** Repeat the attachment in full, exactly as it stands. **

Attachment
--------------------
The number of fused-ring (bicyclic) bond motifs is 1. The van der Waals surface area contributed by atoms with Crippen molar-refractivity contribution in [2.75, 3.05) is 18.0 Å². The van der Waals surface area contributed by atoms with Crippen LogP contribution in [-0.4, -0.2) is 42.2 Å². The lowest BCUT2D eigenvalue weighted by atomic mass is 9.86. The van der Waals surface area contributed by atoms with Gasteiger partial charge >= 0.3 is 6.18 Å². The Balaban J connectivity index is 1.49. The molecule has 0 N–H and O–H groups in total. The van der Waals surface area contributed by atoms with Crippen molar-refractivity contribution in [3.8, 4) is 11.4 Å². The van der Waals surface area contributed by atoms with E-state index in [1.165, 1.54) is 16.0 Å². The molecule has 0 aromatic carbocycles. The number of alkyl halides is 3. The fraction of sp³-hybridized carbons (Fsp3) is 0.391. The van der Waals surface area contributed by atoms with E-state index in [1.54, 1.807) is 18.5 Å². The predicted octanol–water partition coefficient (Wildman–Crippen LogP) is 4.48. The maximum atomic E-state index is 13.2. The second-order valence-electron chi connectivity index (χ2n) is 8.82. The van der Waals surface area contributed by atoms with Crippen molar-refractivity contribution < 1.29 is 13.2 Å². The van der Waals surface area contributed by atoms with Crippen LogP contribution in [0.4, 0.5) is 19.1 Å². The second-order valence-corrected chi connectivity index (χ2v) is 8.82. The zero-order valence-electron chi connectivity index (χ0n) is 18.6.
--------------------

The number of fused-ring (bicyclic) bond motifs is 1. The van der Waals surface area contributed by atoms with Crippen molar-refractivity contribution in [2.75, 3.05) is 18.0 Å². The van der Waals surface area contributed by atoms with Crippen LogP contribution in [-0.4, -0.2) is 42.2 Å². The lowest BCUT2D eigenvalue weighted by atomic mass is 9.86. The van der Waals surface area contributed by atoms with Gasteiger partial charge >= 0.3 is 6.18 Å². The Balaban J connectivity index is 1.49. The molecule has 0 N–H and O–H groups in total. The van der Waals surface area contributed by atoms with Crippen molar-refractivity contribution in [3.8, 4) is 11.4 Å². The van der Waals surface area contributed by atoms with E-state index in [1.165, 1.54) is 16.0 Å². The molecule has 0 aromatic carbocycles. The number of alkyl halides is 3. The fraction of sp³-hybridized carbons (Fsp3) is 0.391. The van der Waals surface area contributed by atoms with E-state index in [1.54, 1.807) is 18.5 Å². The predicted octanol–water partition coefficient (Wildman–Crippen LogP) is 4.48. The maximum atomic E-state index is 13.2. The second-order valence-electron chi connectivity index (χ2n) is 8.82. The van der Waals surface area contributed by atoms with Crippen molar-refractivity contribution < 1.29 is 13.2 Å². The van der Waals surface area contributed by atoms with Crippen LogP contribution in [0.4, 0.5) is 19.1 Å². The second-order valence-corrected chi connectivity index (χ2v) is 8.82. The zero-order valence-electron chi connectivity index (χ0n) is 18.6.